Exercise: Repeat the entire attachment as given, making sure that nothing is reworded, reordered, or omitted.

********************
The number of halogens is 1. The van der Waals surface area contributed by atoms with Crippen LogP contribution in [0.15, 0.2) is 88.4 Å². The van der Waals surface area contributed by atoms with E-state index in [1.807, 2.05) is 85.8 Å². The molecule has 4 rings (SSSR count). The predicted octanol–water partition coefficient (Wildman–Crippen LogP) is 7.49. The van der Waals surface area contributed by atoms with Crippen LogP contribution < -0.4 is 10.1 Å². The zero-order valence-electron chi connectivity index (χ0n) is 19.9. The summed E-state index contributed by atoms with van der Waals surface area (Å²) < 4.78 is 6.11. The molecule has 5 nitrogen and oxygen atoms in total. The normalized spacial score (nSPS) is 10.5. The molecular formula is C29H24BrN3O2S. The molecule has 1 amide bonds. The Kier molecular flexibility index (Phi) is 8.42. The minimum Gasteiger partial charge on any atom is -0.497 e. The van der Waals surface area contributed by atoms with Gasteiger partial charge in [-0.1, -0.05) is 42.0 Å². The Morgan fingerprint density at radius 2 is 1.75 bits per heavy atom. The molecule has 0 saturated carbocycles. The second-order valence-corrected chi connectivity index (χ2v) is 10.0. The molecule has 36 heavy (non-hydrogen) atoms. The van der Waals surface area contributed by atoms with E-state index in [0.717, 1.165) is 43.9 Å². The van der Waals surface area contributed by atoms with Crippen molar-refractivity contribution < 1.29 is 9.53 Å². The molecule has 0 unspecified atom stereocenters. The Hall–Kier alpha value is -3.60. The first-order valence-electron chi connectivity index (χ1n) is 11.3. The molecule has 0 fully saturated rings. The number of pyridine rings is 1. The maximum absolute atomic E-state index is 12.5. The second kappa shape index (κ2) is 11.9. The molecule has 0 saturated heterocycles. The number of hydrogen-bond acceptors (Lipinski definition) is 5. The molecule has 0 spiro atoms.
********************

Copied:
The number of halogens is 1. The van der Waals surface area contributed by atoms with Crippen LogP contribution in [0.15, 0.2) is 88.4 Å². The van der Waals surface area contributed by atoms with E-state index in [1.807, 2.05) is 85.8 Å². The molecule has 4 rings (SSSR count). The predicted octanol–water partition coefficient (Wildman–Crippen LogP) is 7.49. The van der Waals surface area contributed by atoms with Crippen LogP contribution < -0.4 is 10.1 Å². The zero-order valence-electron chi connectivity index (χ0n) is 19.9. The summed E-state index contributed by atoms with van der Waals surface area (Å²) < 4.78 is 6.11. The molecule has 5 nitrogen and oxygen atoms in total. The normalized spacial score (nSPS) is 10.5. The molecular formula is C29H24BrN3O2S. The molecule has 1 amide bonds. The Kier molecular flexibility index (Phi) is 8.42. The minimum Gasteiger partial charge on any atom is -0.497 e. The van der Waals surface area contributed by atoms with Gasteiger partial charge in [-0.1, -0.05) is 42.0 Å². The Morgan fingerprint density at radius 2 is 1.75 bits per heavy atom. The molecule has 0 saturated carbocycles. The second-order valence-corrected chi connectivity index (χ2v) is 10.0. The molecule has 36 heavy (non-hydrogen) atoms. The van der Waals surface area contributed by atoms with E-state index in [0.717, 1.165) is 43.9 Å². The van der Waals surface area contributed by atoms with Crippen molar-refractivity contribution < 1.29 is 9.53 Å². The molecule has 0 unspecified atom stereocenters. The Hall–Kier alpha value is -3.60. The first-order valence-electron chi connectivity index (χ1n) is 11.3. The molecule has 0 fully saturated rings. The number of pyridine rings is 1. The maximum absolute atomic E-state index is 12.5. The second kappa shape index (κ2) is 11.9. The molecule has 0 saturated heterocycles. The number of hydrogen-bond acceptors (Lipinski definition) is 5. The molecule has 0 spiro atoms.